How curiosity can help deal with confirmation bias and disagreements

What can we as user researchers and designers learn from meditation? I reflect on the words of Andy Puddicombe, a meditation coach and the co-founder of Headspace. He says, " ...observe your mind and life with curiosity, rather than preconceived notions, or certainties." Read on to discover how curiosity can help minimize confirmation bias and listen better during disagreements.
A smiley being curious. Art by author.

Last week I was training a team on running a user study, and a design engineer said, “All I want to find out is if they have issue X with this version of the design.” And then they described the kind of problems they expected to observe.

Their focus on the issue is justified because that’s what they are trying to solve. But a user study might reveal things we are not asking or even are aware of. And these are important because they could be our blind spots. So I asked my colleague to go into the study with curiosity and openness. He laughed and told me, “Okay, yes, I will shut up during the study” :D. We both laughed and talked more about curiosity afterward.

And curiosity is where today’s quote is leading us. It comes from Andy Puddicombe, a meditation* coach and the co-founder of Headspace. Andy says,

“Approach meditation with openness, and observe your mind and life with curiosity, rather than preconceived notions, or certainties.”

I know this is not a UXR quote, but I find it to be a good reminder for user research and life. Here are two places where curiosity can be especially useful: Avoiding confirmation bias and during disagreements.

Curiosity & confirmation bias

Confirmation bias is our tendency to search for, interpret, or remember information such that it confirms what we already believe to be true. This can be satisfying (“I was right!”) or relieving (thank heavens, I wasn’t wrong!) but it can often be incredibly boring and restricting too because we learn nothing new.

Curiosity can help us break this prison of certainty, and here are some ways to invite curiosity to your user research.

a) Spotting confirmation bias

Awareness is the first step to any change. So for your next study, list all the assumptions/hypotheses or certainties you have before the study. You can also do this with your team. After the study, compare what you found with your initial list. See if you found anything new or different than your assumptions. If you didn’t find anything new, try examining if confirmation bias is at play.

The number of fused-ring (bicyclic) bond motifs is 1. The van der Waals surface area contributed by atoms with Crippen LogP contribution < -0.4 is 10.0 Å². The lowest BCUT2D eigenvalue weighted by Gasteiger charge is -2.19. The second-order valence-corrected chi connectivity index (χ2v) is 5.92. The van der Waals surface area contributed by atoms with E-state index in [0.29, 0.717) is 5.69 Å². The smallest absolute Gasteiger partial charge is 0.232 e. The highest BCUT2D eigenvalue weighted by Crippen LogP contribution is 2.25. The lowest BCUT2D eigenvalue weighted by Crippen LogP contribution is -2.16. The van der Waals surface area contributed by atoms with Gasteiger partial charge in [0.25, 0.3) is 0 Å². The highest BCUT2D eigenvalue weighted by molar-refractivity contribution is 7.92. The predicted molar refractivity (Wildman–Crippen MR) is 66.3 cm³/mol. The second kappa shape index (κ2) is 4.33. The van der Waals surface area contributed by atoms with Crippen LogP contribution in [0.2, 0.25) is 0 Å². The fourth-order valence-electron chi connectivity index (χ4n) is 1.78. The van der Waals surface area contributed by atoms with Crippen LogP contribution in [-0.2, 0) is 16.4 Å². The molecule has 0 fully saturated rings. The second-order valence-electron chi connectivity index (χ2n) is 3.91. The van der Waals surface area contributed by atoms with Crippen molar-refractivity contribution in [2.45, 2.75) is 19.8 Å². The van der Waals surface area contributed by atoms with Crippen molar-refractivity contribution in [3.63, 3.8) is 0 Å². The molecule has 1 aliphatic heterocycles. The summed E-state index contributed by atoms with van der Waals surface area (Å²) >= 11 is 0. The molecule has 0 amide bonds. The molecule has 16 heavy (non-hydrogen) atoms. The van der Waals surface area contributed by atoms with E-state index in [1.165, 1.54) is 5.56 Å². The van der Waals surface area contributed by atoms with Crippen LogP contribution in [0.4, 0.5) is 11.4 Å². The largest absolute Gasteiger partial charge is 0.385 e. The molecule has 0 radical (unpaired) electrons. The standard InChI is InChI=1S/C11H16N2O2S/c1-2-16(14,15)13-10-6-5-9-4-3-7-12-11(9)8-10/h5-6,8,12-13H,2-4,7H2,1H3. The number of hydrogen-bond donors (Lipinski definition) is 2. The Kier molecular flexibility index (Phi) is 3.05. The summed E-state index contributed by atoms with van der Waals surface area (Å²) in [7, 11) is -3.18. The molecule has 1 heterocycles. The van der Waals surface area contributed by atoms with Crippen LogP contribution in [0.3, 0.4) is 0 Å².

b) Minimizing confirmation bias

If you are very closely involved in the design, I would highly recommend conducting the study with someone who is not (closely) involved with the project. If possible, let them lead the study or at the very least, let them lead discussions.

 While defining the research questions and designing the study, describe the project at a high level and ask the ‘external’ user researcher questions like what do you think? what would you do here? And listen with an open mind.

During debriefs, first let the ‘external’ researcher describe what they think happened, be curious about what they find to be important or noteworthy. Ask questions like, “What do you think? Did anything stand out to you? Was anything new? Was anything especially interesting, why?”

Curiosity and disagreements

Another place where curiosity is surprisingly helpful is during disagreements.
At work and in life, we can encounter opposing views in many situations – feedback from our boss or colleagues, in meetings, user studies, discussions. . . and often we get carried away during disagreements – feeling angry, hurt, or cornered.

Listening to things we oppose activates our amygdala, the part of our brain associated with automatic fear responses. So, during disagreements, instead of listening, we are overwhelmed with the instinctive need to run away, hide, or fight back.

This is counter-productive because listening to opposing views is essential for flourishing and expanding our knowledge and views.

Curiosity can be very helpful here, as advised by Kate Murphy, the author of You’re Not Listening: What You’re Missing and Why It Matters (my favorite book on listening).

Kate advises us to become curious instead of getting angry. Switching our brain to curiosity activates higher-order thinking. And this calms down our amygdala and helps us listen better.

  • So during disagreements, ask people to elaborate and be curious about why they are saying what they are saying. Because often what someone is saying is less important than why are they saying it. Ask not “How dare they?” but rather “How did they get to this conclusion?”
  • Also, being curious about my own reactions and why I am reacting so strongly to words from someone already helps me calm down. It’s a pretty interesting experience when I can manage it :D.

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